|Title:||Crash During Landing, Federal Express, Inc., Mcdonnell Douglas MD-11, N611FE, Newark International Airport, Newark, New Jersery, July 31, 1997|
|Micro summary:||This McDonnell Douglas MD-11 made a hard landing, suffering severe structural failure.|
|Event Time:||1997-07-31 at 0132 EDT|
|Publishing Agency:||National Transportation Safety Board (NTSB)|
|Site of event:||EWR|
|Departure:||Singapore Changi International Airport, Changi, Singapore|
|Destination:||Newark Liberty International Airport, Newark, New Jersey, USA|
|Airplane Type(s):||McDonnell Douglas MD-11|
|Type of flight:||Revenue|
|Executive Summary:||Abstract: This report explains the accident involving Federal Express flight 14, an MD-11, which crashed while landing on runway 22R at Newark International Airport, Newark, New Jersey, on July 31, 1997. Safety issues discussed in this report focus on landing techniques, bounced landing recovery, and training tools and policies that promote proactive decision-making to go around if an approach is unstabilized. Safety issues also include the use of on board computers to determine the required runway length for landing, MD-11 handling characteristics and structural integrity requirements, hard landing inspection requirements, and tracking hazardous materials.|
Executive Summary On July 31, 1997, about 0132 eastern daylight time, a McDonnell Douglas MD-11, N611FE, operated by Federal Express, Inc., (FedEx) as flight 14, crashed while landing on runway 22R at Newark International Airport, Newark, New Jersey (EWR). The regularly scheduled cargo flight originated in Singapore on July 30 with intermediate stops in Penang, Malaysia; Taipei, Taiwan; and Anchorage, Alaska. The flight from Anchorage International Airport to EWR was conducted on an instrument flight rules flight plan and operated under the provisions of 14 Code of Federal Regulations Part 121. On board were the captain and first officer, who had taken over the flight in Anchorage for the final leg to EWR, one jumpseat passenger, and two cabin passengers. All five occupants received minor injuries in the crash and during subsequent egress through a cockpit window. The airplane was destroyed by impact and a postcrash fire.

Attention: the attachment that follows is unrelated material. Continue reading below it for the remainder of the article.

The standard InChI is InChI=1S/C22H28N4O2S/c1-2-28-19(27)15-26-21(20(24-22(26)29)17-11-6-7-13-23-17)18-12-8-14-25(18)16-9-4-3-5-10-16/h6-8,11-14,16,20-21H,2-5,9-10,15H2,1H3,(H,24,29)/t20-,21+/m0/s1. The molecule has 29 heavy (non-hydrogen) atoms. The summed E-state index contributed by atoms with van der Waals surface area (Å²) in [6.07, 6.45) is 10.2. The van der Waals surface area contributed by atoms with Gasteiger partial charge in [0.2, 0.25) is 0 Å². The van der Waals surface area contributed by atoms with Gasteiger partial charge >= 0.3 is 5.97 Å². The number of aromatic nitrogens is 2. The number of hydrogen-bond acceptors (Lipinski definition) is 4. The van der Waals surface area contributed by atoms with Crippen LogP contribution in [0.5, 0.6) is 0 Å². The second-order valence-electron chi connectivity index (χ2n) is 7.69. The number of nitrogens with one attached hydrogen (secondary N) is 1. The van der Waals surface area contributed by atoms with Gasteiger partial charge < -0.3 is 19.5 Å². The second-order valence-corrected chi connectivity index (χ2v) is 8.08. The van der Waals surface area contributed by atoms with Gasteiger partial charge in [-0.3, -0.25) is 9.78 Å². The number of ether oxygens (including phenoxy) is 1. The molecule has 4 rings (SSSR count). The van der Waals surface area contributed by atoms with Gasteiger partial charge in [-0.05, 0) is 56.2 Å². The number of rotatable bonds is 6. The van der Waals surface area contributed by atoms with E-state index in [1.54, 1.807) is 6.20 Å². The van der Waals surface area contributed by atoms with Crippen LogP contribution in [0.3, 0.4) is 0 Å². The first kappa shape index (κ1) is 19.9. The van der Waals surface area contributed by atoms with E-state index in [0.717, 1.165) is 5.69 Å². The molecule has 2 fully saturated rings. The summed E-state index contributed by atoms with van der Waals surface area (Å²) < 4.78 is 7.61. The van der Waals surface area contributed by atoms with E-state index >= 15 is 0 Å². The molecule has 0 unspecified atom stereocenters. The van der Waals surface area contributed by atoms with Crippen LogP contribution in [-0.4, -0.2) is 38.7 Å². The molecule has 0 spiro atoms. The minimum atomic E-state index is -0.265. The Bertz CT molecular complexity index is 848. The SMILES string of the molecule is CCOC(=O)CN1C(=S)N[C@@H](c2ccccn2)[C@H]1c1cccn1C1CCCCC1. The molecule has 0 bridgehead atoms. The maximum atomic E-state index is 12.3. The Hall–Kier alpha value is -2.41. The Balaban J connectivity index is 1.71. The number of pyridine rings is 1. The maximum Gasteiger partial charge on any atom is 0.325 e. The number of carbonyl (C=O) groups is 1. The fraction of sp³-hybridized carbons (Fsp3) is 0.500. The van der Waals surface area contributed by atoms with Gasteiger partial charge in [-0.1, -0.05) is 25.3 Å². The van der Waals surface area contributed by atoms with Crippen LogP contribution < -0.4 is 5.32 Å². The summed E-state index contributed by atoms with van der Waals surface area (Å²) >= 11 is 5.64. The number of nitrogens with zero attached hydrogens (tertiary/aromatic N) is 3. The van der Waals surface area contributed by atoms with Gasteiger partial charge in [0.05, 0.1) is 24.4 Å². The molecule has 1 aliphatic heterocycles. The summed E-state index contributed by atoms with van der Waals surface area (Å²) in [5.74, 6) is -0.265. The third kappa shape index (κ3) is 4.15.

The National Transportation Safety Board determines that the probable cause of this accident was the captainís overcontrol of the airplane during the landing and his failure to execute a go-around from a destabilized flare. Contributing to the accident was the captainís concern with touching down early to ensure adequate stopping distance.
Safety issues discussed in this report focus on landing techniques, bounced landing recovery, and training tools and policies that promote proactive decision-making to go around if an approach is unstabilized. Safety issues also include the use of on board computers to determine the required runway length for landing, MD-11 handling characteristics and structural integrity requirements, and hard landing inspection requirements. Tracking hazardous materials continues to be a safety issue and is also discussed in the report.
Safety recommendations concerning these issues are addressed to the Federal Aviation Administration.
|Learning Keywords:||Operations - Bounce|
|Operations - Cargo - Hazmat|
|Operations - Maintenance|
|Consequence - Hull Loss|
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